I know how frustrating it is to see your state ravaged by forces beyond your control

I like Emporia.

I’ve never spent a lot of time there, but I have driven through several times on the way to Kansas City and back. It is a fine place to grab a bite to eat, get gas or even cover a high school football game.

I’ve done all of those things in Emporia, but none of those are the reason I like the town. It makes me happy that the city is known for The Sage of Emporia – William Allen White.

The town loves newspaper publishers who write columns. That’s my kind of town.

White was a political force locally and nationally around the turn of the 20th Century. He even won a Pulitzer Prize for his posthumously published autobiography.

White is well-known for his heartfelt column after the death of his daughter “Mary White” and of course, his most famous work, “What’s the Matter With Kansas?”

What’s the Matter With Kansas is an editorial White wrote lamenting the loss of population and economic resources in Kansas in the years leading up to 1896.

In White’s defense, we would all probably be a little grumpy in August of 1896. With temperatures soaring into the triple digits and no air conditioning, I bet he felt a lot of frustration.

When White considered the plight of Kansas across the country, he said, “Go east and you hear them laugh at Kansas; go west and they sneer at her; go south and they cuss" her; go north and they have forgotten her. Go into any crowd of intelligent people gathered anywhere on the globe, and you will find the Kansas man on the defensive.”

After the past week, I know how he feels. The temperatures aren’t in the triple digits and my typewriter is connected to the world via fiber optic cables, but I know how frustrating it is to see your state ravaged by forces beyond your control.

But unlike the time White was describing where Kansas was losing population despite growth all around her, the negative recent publicity is over ideas that will never even be codified.

Look, every family tree has nuts and a few squirrels.

Our legislature is proof of that. The Kansas House did pass a bill that would allow discrimination against homosexual couples if providing services would violate a private business or governmental employee’s religious beliefs.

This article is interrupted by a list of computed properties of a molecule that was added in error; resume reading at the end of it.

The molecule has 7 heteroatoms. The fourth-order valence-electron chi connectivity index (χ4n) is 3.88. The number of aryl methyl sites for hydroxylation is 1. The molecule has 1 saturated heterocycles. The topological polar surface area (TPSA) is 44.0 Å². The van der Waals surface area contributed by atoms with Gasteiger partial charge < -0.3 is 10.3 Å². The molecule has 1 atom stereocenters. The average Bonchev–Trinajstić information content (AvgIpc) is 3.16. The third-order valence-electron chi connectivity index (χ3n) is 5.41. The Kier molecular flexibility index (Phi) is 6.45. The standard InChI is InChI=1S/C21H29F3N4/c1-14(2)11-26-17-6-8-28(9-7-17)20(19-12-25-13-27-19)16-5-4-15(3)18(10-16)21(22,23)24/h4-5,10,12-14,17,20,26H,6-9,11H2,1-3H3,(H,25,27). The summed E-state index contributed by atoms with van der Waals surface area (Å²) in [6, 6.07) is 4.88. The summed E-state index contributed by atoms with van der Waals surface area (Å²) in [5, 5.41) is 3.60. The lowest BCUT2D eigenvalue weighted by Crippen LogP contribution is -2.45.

Funny, after reading John 8, I don’t see a Jesus that would withhold services from a gay couple. This bill was misguided at best.

But despite the huge outcry and satirical reports based on how intolerant Kansans are, that bill will never become law because the State Senate won’t even consider it in its current form.

Thanks to the national scrutiny we were receiving for that bill, another goofy proposal was noticed.

I guess the best title for this bill would be the “Spank ‘em til they bruise” bill. This time it was the Democrats who give the state a black eye as a Wichita legislator proposed a measure that would allow daycare workers, school employees and anyone else who is allowed to utilize corporal punishment on a child to leave visible marks while doing so.

Of course, this bill is no more likely to make it to the Governor’s desk than a photo of Hillary Clinton. But the national media had a lot of fun at our expense.

The bad thing about all of the time and attention that these two non-starter proposals have received is that the real problems within the legislature have been ignored.

Everyone is so busy chasing controversial bills that will never become law, that no one is talking about how much time and effort the Governor and both houses of the legislature are devoting to not funding education in this state.

What’s the Matter with Kansas? We have plenty of problems, just like every other state.

As long as the headlines focus on the futile and foolish follies, we will fail to fix them.

 Kent Bush is the publisher of the Butler County Times Gazette and can be reached at: kbush@butlercountytimesgazette.com